The earth is the LORD’s and the fullness thereof, the world and those who dwell therein (Psalm 24:1 ESV).
Everything belongs to God. If everything truly belongs to God then nothing truly belongs to us. While we may be in possession of many things, we are owners of none. Instead we are stewards.
A steward is “a person who manages another’s property or financial affairs; one who administers anything as the agent of another.” Continue reading “Stewards of God’s gifts”
Man is never in charge of his life, and at that moment when he begins to assert control, he pushes God out. The desire to control is the essence of rebellion.
Jesus died to sanctify the church. Sanctification lies at the heart of the gospel. Without holiness (sanctity) no one shall see the Lord. God is holy and no one who is not shall enter his presence. God’s will therefore is to make us holy and for us to be holy and to offer to others the means to holiness.
Ignorance is not so much not knowing as not paying attention. Man ignores God, chooses not to know him, decides to leave his Word unread and unheeded. The ignorant man commits a damning sin, in need of the light of the gospel in order to save. Continue reading “Sundries: Never in charge”
You probably remember the favorite line of funny man Rodney Daingerfield: “I get no respect.” Sometimes, it seems to me, the church gets no respect.
As writer John Stott once observed, “The unchurched are hostile to the church, friendly to Jesus Christ.” Often we hear someone say, “I don’t like organized religion.” One wonders, does that mean he likes his church disorganized? As Will Rogers once quipped, “I am a member of no organized political party; I’m a democrat.” Continue reading “Why the church gets no respect”
“My brethren, let not many of you become teachers, knowing that we shall receive a stricter judgment” (James 3:1 NKJV).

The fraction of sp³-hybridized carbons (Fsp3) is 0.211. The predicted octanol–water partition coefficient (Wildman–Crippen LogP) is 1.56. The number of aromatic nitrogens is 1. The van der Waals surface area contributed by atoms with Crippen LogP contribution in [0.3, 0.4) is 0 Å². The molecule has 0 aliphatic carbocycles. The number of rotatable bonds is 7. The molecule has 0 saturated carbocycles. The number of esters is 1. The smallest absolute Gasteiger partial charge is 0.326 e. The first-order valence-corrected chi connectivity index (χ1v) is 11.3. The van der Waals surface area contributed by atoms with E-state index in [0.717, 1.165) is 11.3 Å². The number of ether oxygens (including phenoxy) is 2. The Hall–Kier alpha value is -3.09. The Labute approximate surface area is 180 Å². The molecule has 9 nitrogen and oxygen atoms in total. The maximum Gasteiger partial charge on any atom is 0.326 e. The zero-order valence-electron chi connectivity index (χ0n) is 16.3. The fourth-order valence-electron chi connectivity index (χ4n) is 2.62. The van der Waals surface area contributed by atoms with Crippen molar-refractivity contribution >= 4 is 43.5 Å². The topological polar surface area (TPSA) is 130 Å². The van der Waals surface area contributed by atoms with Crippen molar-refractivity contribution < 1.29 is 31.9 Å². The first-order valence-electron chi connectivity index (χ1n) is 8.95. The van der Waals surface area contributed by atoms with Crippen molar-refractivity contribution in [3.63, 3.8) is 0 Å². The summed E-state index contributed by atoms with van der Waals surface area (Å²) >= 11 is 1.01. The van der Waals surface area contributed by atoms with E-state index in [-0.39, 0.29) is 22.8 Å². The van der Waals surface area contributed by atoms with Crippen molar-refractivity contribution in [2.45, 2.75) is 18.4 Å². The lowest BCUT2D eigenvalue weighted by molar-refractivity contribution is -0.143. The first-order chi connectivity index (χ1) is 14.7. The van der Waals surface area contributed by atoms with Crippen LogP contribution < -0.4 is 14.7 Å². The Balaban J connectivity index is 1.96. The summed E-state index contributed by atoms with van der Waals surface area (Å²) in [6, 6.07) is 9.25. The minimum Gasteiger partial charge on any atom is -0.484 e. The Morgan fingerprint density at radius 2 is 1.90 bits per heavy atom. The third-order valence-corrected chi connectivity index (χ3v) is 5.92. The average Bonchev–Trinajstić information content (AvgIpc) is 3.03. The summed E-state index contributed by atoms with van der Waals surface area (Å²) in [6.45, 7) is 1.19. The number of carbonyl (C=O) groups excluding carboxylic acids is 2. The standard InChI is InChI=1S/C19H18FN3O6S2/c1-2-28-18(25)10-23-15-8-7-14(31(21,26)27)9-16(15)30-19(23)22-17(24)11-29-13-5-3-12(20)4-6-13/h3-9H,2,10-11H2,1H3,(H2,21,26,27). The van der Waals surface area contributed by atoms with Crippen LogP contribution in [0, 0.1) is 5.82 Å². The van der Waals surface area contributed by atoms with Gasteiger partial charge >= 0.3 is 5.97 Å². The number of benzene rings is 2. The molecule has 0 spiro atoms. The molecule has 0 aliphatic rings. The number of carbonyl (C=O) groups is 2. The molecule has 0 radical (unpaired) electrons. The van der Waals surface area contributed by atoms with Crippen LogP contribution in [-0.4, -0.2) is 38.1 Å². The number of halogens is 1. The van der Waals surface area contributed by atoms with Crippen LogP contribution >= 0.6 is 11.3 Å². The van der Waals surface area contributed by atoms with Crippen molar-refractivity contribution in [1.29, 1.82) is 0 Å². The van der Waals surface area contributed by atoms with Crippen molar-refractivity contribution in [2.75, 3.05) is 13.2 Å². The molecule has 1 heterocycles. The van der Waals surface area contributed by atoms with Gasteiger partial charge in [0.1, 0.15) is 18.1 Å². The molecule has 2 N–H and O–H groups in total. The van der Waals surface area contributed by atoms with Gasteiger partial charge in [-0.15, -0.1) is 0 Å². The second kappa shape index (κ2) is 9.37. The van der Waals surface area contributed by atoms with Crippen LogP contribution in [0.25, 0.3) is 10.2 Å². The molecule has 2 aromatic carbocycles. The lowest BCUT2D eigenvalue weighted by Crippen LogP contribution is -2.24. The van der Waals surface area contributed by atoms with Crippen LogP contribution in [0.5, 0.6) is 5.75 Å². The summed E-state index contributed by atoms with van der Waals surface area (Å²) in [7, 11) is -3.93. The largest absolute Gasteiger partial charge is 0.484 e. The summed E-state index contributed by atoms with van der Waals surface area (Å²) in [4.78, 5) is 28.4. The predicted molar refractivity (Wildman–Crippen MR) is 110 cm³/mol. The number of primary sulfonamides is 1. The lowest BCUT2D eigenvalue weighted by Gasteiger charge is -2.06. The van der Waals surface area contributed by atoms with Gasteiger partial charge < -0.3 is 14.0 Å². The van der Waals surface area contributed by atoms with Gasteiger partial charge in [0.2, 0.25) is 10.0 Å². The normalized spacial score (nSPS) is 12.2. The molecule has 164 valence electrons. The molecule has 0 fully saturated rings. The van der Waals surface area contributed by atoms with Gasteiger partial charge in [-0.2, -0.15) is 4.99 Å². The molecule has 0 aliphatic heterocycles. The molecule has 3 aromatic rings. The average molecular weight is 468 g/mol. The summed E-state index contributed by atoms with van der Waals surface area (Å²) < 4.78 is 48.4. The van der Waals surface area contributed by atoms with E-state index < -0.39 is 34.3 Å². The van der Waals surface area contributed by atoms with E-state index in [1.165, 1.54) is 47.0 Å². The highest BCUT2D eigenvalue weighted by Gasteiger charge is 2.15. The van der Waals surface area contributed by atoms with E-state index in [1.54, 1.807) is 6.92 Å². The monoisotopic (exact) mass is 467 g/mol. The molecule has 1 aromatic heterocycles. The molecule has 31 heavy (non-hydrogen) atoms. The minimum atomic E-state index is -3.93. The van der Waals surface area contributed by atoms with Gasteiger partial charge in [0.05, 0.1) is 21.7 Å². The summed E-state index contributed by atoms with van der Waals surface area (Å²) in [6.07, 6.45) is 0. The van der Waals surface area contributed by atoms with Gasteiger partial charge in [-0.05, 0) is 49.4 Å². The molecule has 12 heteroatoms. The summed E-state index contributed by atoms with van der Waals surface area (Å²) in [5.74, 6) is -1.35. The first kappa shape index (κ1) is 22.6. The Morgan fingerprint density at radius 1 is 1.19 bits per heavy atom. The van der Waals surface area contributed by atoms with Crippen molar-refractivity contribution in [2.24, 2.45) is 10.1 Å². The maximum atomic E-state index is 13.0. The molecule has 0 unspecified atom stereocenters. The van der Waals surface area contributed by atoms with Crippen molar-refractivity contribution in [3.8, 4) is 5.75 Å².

It is almost inevitable whenever I make a report on my work in South Asia that members of the audience will come out saying something like, “We here in the U.S. are so blessed compared with those who live in other parts of the world.” Continue reading “The peril of privilege”
Walking through my vegetable patch in midsummer is like Christmas! The garden is full of nice surprises. It overflows with delicious, fresh, organically grown food. There is no candy on earth that can give more satisfaction than a ripe cherry tomato popped off the vine and right into your mouth, warm from the sun and bursting with flavor!
But we cannot devour every wonderful gift that the garden provides. Many are made into preserves, jams, or pickles and then “re-gifted” to others to enjoy. Sadly, many sit on the kitchen counter and do not get used quickly enough.
There is not much wasted in my kitchen, actually. Most excess food goes to my waist, rather than goes to waste. But in any garden, some perfectly good things go unused. It is part of the natural order. If we and the birds miss a tomato or zucchini, there will be seeds sprouting in the spring for a new crop. The rotting produce feeds the worms, which aerate and fertilize the soil.
Sometimes gifts are meant to be used in a different way than we envision. Continue reading “Gifts and talents”
“So as you come to him, a living stone rejected by men but chosen and priceless in God’s sight, you yourselves, as living stones, are built up as a spiritual house to be a holy priesthood and to offer spiritual sacrifices that are acceptable to God through Jesus Christ. For it says in scripture, ‘Look, I lay in Zion a stone, a chosen and priceless cornerstone, and whoever believes in him will never be put to shame.’ So you who believe see his value, but for those who do not believe, the stone that the builders rejected has become the cornerstone, and a stumbling-stone and a rock to trip over. They stumble because they disobey the word, as they were destined to do” (1 Peter 2:4-8 NET).
When we build a house we often cover the exterior with bricks. Bricks are relatively easy to make and therefore inexpensive. Because they are all alike, they fit together well using some type of mortar to tie them together. When it all dries you end up with a strong wall which will last many years. Even in developing countries, people can make their own bricks using clay, some type of form, and leaving it to set and harden in the sunlight. Continue reading “Living Stones”